Life is good back in my usual stomping grounds! When I got back from my summer shenanigans, I had to do some major cleaning in my house, which meant I checked for rats and swept away the cobwebs.
Not sure if I’ve mentioned before, but I got a new neighbor from this batch of Salone 3 Volunteers. Of course, we had to throw a party for him to welcome him to the best district, Kambia United. A bunch of friends were able to make it to Madina for the festivities. We bought a couple gallons of palm wine, because you know it isn’t a party until you do. Just disregard the bugs floating at the top of the sweet white liquid – they’re extra protein! We fired up the coal pot and made some burritos and corn on the cob, yummy! And you really know it isn’t a Peace Corps party until you stay up ‘til three in the morning discussing moral dilemmas and developmental issues. Also, on the agenda for that evening was to “force” our new friend to get some traditional tribal markings. (You might be wondering, “Traditional tribal markings, huh?” Stay tuned.) I talked to a woman about getting the marks who then talked to a man who talked to another man to arrange the work.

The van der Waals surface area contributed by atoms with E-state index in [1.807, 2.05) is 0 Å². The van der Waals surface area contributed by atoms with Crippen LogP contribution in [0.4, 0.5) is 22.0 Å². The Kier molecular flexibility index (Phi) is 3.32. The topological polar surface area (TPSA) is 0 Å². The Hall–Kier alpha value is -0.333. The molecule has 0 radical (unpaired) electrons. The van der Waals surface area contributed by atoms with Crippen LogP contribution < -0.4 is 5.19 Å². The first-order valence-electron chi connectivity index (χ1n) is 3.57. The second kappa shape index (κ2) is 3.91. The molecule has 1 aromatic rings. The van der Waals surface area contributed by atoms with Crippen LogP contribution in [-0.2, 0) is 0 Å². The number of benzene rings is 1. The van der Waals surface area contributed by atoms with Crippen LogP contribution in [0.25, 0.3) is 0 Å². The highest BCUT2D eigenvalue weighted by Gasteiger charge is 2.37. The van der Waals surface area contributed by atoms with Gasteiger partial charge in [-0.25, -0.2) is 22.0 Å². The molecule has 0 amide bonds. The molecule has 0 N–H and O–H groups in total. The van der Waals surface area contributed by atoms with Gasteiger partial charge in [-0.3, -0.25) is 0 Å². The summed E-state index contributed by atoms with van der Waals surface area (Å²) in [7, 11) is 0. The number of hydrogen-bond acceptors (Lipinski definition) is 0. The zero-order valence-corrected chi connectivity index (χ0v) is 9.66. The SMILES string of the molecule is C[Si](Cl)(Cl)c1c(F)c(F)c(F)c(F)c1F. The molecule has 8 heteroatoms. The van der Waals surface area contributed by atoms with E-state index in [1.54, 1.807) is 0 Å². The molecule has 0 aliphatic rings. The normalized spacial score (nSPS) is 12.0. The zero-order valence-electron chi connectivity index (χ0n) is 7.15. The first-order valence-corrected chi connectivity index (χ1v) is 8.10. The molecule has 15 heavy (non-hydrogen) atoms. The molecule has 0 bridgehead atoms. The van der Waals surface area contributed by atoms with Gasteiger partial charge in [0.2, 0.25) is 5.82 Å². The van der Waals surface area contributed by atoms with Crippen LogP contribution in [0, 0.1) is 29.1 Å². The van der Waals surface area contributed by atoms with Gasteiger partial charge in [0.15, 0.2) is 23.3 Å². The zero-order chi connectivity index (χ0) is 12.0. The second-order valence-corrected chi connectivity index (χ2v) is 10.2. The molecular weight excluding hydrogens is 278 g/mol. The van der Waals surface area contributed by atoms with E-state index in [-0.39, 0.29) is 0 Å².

Unfortunately, our man, Unisa, didn’t show… until the next afternoon. We bought our own razors and Unisa came with the medicine. He said he had to get the medicine from the bush. I’m not entirely sure, but I think the medicine was charcoal dust. (Activated charcoal actually has medicinal purposes, which I learned while reading the “Where There Is No Doctor” book.) Anyways, our man, Unisa, takes the razor and makes slits in your skin and then jams the medicine into the fresh wounds. I affectionately call the marks Limba Lines, but they’re not specific to the Limba tribe. If you get the marks above your waist, they will protect you from dying from something called a witch gun. If you get them below your waist, they will protect you from dying from a snakebite. The marks exemplify how traditional beliefs in witchcraft are heavily rooted in Sierra Leonean culture. Unisa sliced me up on my back and my ankles. When he was doing the ankles, it legitimately felt like he was carving into my bone. OUCH! There’s a nice video of Unisa marking my one ankle and let’s just say I’m not speaking like a true lady so I won’t be showing that to any of you. : ) After I told my parents about my marks, Subby reminded me of my nationality, “Just don’t forget you are an American, not an African.” But they call me Yainkain, Mom!